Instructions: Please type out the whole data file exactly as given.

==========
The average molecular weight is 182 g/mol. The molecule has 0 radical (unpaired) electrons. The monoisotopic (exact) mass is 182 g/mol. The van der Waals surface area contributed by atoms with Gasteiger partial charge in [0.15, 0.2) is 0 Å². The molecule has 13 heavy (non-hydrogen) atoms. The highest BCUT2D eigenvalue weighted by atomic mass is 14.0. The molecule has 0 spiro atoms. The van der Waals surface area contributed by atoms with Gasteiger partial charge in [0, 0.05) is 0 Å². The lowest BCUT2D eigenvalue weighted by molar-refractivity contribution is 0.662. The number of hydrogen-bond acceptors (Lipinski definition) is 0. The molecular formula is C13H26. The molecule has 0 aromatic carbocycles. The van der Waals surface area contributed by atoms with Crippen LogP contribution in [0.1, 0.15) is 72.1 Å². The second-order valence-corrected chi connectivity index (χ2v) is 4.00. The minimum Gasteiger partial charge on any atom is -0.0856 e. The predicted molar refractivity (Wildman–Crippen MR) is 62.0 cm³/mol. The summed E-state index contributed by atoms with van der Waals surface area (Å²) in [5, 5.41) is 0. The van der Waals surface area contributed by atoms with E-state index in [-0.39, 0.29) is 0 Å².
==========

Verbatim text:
The average molecular weight is 182 g/mol. The molecule has 0 radical (unpaired) electrons. The monoisotopic (exact) mass is 182 g/mol. The van der Waals surface area contributed by atoms with Gasteiger partial charge in [0.15, 0.2) is 0 Å². The molecule has 13 heavy (non-hydrogen) atoms. The highest BCUT2D eigenvalue weighted by atomic mass is 14.0. The molecule has 0 spiro atoms. The van der Waals surface area contributed by atoms with Gasteiger partial charge in [0, 0.05) is 0 Å². The lowest BCUT2D eigenvalue weighted by molar-refractivity contribution is 0.662. The number of hydrogen-bond acceptors (Lipinski definition) is 0. The molecular formula is C13H26. The molecule has 0 aromatic carbocycles. The van der Waals surface area contributed by atoms with Crippen LogP contribution in [0.1, 0.15) is 72.1 Å². The second-order valence-corrected chi connectivity index (χ2v) is 4.00. The minimum Gasteiger partial charge on any atom is -0.0856 e. The predicted molar refractivity (Wildman–Crippen MR) is 62.0 cm³/mol. The summed E-state index contributed by atoms with van der Waals surface area (Å²) in [5, 5.41) is 0. The van der Waals surface area contributed by atoms with E-state index in [-0.39, 0.29) is 0 Å².